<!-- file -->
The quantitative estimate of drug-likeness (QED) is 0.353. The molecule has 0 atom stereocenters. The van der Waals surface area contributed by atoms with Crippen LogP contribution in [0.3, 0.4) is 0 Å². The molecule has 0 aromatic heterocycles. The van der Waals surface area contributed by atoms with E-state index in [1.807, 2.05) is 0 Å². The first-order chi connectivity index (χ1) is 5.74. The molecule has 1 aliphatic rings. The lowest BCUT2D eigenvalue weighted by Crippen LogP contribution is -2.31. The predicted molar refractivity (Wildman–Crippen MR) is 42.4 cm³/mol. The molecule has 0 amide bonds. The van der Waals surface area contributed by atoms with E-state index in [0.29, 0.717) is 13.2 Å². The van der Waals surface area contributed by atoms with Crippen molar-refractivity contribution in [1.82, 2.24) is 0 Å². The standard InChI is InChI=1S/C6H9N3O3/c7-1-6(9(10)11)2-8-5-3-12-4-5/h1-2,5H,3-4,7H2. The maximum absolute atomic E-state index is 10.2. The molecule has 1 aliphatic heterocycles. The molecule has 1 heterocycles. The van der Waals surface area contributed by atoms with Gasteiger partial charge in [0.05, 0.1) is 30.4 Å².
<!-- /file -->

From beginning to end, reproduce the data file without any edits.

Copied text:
The quantitative estimate of drug-likeness (QED) is 0.353. The molecule has 0 atom stereocenters. The van der Waals surface area contributed by atoms with Crippen LogP contribution in [0.3, 0.4) is 0 Å². The molecule has 0 aromatic heterocycles. The van der Waals surface area contributed by atoms with E-state index in [1.807, 2.05) is 0 Å². The first-order chi connectivity index (χ1) is 5.74. The molecule has 1 aliphatic rings. The lowest BCUT2D eigenvalue weighted by Crippen LogP contribution is -2.31. The predicted molar refractivity (Wildman–Crippen MR) is 42.4 cm³/mol. The molecule has 0 amide bonds. The van der Waals surface area contributed by atoms with E-state index in [0.29, 0.717) is 13.2 Å². The van der Waals surface area contributed by atoms with Crippen molar-refractivity contribution in [1.82, 2.24) is 0 Å². The standard InChI is InChI=1S/C6H9N3O3/c7-1-6(9(10)11)2-8-5-3-12-4-5/h1-2,5H,3-4,7H2. The maximum absolute atomic E-state index is 10.2. The molecule has 1 aliphatic heterocycles. The molecule has 1 heterocycles. The van der Waals surface area contributed by atoms with Gasteiger partial charge in [0.05, 0.1) is 30.4 Å².